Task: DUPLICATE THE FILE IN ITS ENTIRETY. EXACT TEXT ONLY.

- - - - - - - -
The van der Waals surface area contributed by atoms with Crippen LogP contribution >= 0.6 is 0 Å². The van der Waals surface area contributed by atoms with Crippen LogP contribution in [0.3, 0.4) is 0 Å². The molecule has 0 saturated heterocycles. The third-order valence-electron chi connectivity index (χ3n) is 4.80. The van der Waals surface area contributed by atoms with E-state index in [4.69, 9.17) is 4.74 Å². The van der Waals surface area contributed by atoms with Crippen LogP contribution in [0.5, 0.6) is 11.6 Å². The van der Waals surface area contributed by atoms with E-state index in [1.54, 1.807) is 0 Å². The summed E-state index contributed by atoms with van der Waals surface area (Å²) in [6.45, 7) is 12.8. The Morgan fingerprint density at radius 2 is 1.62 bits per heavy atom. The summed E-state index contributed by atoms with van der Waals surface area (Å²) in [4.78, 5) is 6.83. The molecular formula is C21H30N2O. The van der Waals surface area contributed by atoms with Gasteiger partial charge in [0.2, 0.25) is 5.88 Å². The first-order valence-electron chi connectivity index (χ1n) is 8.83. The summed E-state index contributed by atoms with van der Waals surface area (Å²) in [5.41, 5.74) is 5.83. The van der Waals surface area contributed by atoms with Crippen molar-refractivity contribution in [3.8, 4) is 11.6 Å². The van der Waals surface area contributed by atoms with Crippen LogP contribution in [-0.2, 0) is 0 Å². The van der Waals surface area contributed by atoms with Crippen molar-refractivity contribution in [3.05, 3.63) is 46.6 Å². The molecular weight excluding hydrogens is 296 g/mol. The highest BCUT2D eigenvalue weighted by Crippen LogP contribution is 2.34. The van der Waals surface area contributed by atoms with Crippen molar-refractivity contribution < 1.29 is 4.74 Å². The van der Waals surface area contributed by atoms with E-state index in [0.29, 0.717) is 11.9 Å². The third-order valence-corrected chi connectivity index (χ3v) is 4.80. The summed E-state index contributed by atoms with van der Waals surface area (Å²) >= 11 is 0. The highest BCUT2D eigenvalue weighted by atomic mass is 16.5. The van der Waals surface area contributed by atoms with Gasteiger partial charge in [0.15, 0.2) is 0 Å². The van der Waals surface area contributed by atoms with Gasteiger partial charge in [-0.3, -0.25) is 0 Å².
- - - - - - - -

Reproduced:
The van der Waals surface area contributed by atoms with Crippen LogP contribution >= 0.6 is 0 Å². The van der Waals surface area contributed by atoms with Crippen LogP contribution in [0.3, 0.4) is 0 Å². The molecule has 0 saturated heterocycles. The third-order valence-electron chi connectivity index (χ3n) is 4.80. The van der Waals surface area contributed by atoms with E-state index in [4.69, 9.17) is 4.74 Å². The van der Waals surface area contributed by atoms with Crippen LogP contribution in [0.5, 0.6) is 11.6 Å². The van der Waals surface area contributed by atoms with E-state index in [1.54, 1.807) is 0 Å². The summed E-state index contributed by atoms with van der Waals surface area (Å²) in [6.45, 7) is 12.8. The Morgan fingerprint density at radius 2 is 1.62 bits per heavy atom. The summed E-state index contributed by atoms with van der Waals surface area (Å²) in [4.78, 5) is 6.83. The molecular formula is C21H30N2O. The van der Waals surface area contributed by atoms with Gasteiger partial charge in [0.2, 0.25) is 5.88 Å². The first-order valence-electron chi connectivity index (χ1n) is 8.83. The summed E-state index contributed by atoms with van der Waals surface area (Å²) in [5.41, 5.74) is 5.83. The van der Waals surface area contributed by atoms with Crippen molar-refractivity contribution in [3.8, 4) is 11.6 Å². The van der Waals surface area contributed by atoms with Crippen LogP contribution in [-0.2, 0) is 0 Å². The van der Waals surface area contributed by atoms with Crippen molar-refractivity contribution in [3.05, 3.63) is 46.6 Å². The molecular weight excluding hydrogens is 296 g/mol. The highest BCUT2D eigenvalue weighted by Crippen LogP contribution is 2.34. The van der Waals surface area contributed by atoms with Crippen molar-refractivity contribution < 1.29 is 4.74 Å². The van der Waals surface area contributed by atoms with E-state index in [0.29, 0.717) is 11.9 Å². The third-order valence-corrected chi connectivity index (χ3v) is 4.80. The summed E-state index contributed by atoms with van der Waals surface area (Å²) >= 11 is 0. The highest BCUT2D eigenvalue weighted by atomic mass is 16.5. The van der Waals surface area contributed by atoms with Gasteiger partial charge in [0.15, 0.2) is 0 Å². The van der Waals surface area contributed by atoms with Gasteiger partial charge in [-0.3, -0.25) is 0 Å².